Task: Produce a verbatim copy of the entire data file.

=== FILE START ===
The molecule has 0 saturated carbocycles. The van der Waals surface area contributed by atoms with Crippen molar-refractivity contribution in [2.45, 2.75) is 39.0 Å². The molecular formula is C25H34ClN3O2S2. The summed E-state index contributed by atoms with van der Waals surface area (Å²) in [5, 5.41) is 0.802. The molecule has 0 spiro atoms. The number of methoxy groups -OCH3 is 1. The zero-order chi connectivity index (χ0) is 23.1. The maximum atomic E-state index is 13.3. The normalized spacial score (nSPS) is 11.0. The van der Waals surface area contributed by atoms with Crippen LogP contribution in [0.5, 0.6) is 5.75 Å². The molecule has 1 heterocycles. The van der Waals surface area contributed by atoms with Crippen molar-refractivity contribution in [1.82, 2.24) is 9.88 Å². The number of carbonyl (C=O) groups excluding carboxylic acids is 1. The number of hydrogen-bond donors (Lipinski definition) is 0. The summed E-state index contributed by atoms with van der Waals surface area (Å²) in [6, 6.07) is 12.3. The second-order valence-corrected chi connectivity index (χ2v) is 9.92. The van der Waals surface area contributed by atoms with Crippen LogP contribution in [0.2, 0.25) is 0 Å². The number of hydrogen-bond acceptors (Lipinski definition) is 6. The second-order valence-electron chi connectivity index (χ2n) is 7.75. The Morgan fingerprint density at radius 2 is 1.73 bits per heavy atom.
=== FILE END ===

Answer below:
The molecule has 0 saturated carbocycles. The van der Waals surface area contributed by atoms with Crippen molar-refractivity contribution in [2.45, 2.75) is 39.0 Å². The molecular formula is C25H34ClN3O2S2. The summed E-state index contributed by atoms with van der Waals surface area (Å²) in [5, 5.41) is 0.802. The molecule has 0 spiro atoms. The number of methoxy groups -OCH3 is 1. The zero-order chi connectivity index (χ0) is 23.1. The maximum atomic E-state index is 13.3. The normalized spacial score (nSPS) is 11.0. The van der Waals surface area contributed by atoms with Crippen LogP contribution in [0.5, 0.6) is 5.75 Å². The molecule has 1 heterocycles. The van der Waals surface area contributed by atoms with Crippen molar-refractivity contribution in [1.82, 2.24) is 9.88 Å². The number of carbonyl (C=O) groups excluding carboxylic acids is 1. The number of hydrogen-bond donors (Lipinski definition) is 0. The summed E-state index contributed by atoms with van der Waals surface area (Å²) in [6, 6.07) is 12.3. The second-order valence-corrected chi connectivity index (χ2v) is 9.92. The van der Waals surface area contributed by atoms with Crippen LogP contribution in [0.2, 0.25) is 0 Å². The number of hydrogen-bond acceptors (Lipinski definition) is 6. The second-order valence-electron chi connectivity index (χ2n) is 7.75. The Morgan fingerprint density at radius 2 is 1.73 bits per heavy atom.